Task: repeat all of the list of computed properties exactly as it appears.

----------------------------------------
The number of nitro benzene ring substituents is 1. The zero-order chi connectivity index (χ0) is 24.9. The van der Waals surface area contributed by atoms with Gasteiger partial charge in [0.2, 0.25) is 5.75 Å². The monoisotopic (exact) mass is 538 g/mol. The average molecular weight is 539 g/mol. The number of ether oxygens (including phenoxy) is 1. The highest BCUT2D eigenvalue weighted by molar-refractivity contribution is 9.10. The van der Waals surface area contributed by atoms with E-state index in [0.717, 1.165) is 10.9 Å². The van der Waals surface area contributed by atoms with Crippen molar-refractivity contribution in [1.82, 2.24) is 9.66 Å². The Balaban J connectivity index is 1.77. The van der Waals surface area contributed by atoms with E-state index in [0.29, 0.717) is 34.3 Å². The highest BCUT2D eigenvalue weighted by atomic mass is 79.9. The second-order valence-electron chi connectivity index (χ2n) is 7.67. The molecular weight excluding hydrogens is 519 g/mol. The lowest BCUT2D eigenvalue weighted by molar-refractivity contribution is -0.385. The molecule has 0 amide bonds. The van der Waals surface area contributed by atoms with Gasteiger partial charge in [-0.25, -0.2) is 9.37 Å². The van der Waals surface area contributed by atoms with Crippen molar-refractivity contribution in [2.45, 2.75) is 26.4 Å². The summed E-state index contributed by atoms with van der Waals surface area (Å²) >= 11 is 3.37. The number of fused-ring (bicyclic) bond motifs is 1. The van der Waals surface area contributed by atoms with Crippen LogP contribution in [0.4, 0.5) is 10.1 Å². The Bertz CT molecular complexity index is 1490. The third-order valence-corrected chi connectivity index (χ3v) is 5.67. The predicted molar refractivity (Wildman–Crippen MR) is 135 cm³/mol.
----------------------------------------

The number of nitro benzene ring substituents is 1. The zero-order chi connectivity index (χ0) is 24.9. The van der Waals surface area contributed by atoms with Gasteiger partial charge in [0.2, 0.25) is 5.75 Å². The monoisotopic (exact) mass is 538 g/mol. The average molecular weight is 539 g/mol. The number of ether oxygens (including phenoxy) is 1. The highest BCUT2D eigenvalue weighted by molar-refractivity contribution is 9.10. The van der Waals surface area contributed by atoms with E-state index in [0.717, 1.165) is 10.9 Å². The van der Waals surface area contributed by atoms with Crippen molar-refractivity contribution in [1.82, 2.24) is 9.66 Å². The Balaban J connectivity index is 1.77. The van der Waals surface area contributed by atoms with E-state index in [0.29, 0.717) is 34.3 Å². The highest BCUT2D eigenvalue weighted by atomic mass is 79.9. The second-order valence-electron chi connectivity index (χ2n) is 7.67. The molecular weight excluding hydrogens is 519 g/mol. The lowest BCUT2D eigenvalue weighted by molar-refractivity contribution is -0.385. The molecule has 0 amide bonds. The van der Waals surface area contributed by atoms with Gasteiger partial charge in [-0.25, -0.2) is 9.37 Å². The van der Waals surface area contributed by atoms with Crippen molar-refractivity contribution in [2.45, 2.75) is 26.4 Å². The summed E-state index contributed by atoms with van der Waals surface area (Å²) >= 11 is 3.37. The number of fused-ring (bicyclic) bond motifs is 1. The van der Waals surface area contributed by atoms with Crippen LogP contribution in [0.4, 0.5) is 10.1 Å². The Bertz CT molecular complexity index is 1490. The third-order valence-corrected chi connectivity index (χ3v) is 5.67. The predicted molar refractivity (Wildman–Crippen MR) is 135 cm³/mol.